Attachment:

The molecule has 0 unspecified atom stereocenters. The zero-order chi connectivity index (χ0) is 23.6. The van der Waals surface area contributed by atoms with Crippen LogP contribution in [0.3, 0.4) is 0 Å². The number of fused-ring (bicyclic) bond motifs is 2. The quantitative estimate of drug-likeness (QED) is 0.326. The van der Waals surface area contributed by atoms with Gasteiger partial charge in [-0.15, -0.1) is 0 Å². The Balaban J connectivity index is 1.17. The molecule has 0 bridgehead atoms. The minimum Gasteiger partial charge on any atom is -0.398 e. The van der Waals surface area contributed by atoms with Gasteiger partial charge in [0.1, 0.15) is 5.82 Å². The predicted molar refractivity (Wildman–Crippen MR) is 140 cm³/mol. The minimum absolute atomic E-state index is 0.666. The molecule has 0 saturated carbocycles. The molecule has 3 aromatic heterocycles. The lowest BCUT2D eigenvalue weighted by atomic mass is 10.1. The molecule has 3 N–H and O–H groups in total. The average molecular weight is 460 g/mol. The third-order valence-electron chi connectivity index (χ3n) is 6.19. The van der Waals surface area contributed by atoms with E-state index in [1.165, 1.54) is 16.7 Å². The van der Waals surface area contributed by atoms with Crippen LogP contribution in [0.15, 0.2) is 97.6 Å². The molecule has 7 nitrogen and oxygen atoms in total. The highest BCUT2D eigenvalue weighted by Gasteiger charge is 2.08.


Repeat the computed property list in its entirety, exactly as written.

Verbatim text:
The molecule has 0 unspecified atom stereocenters. The zero-order chi connectivity index (χ0) is 23.6. The van der Waals surface area contributed by atoms with Crippen LogP contribution in [0.3, 0.4) is 0 Å². The number of fused-ring (bicyclic) bond motifs is 2. The quantitative estimate of drug-likeness (QED) is 0.326. The van der Waals surface area contributed by atoms with Gasteiger partial charge in [-0.15, -0.1) is 0 Å². The Balaban J connectivity index is 1.17. The molecule has 0 bridgehead atoms. The minimum Gasteiger partial charge on any atom is -0.398 e. The van der Waals surface area contributed by atoms with Gasteiger partial charge in [0.1, 0.15) is 5.82 Å². The predicted molar refractivity (Wildman–Crippen MR) is 140 cm³/mol. The minimum absolute atomic E-state index is 0.666. The molecule has 0 saturated carbocycles. The molecule has 3 aromatic heterocycles. The lowest BCUT2D eigenvalue weighted by atomic mass is 10.1. The molecule has 3 N–H and O–H groups in total. The average molecular weight is 460 g/mol. The third-order valence-electron chi connectivity index (χ3n) is 6.19. The van der Waals surface area contributed by atoms with E-state index in [1.165, 1.54) is 16.7 Å². The van der Waals surface area contributed by atoms with Crippen LogP contribution in [0.15, 0.2) is 97.6 Å². The molecule has 7 nitrogen and oxygen atoms in total. The highest BCUT2D eigenvalue weighted by Gasteiger charge is 2.08.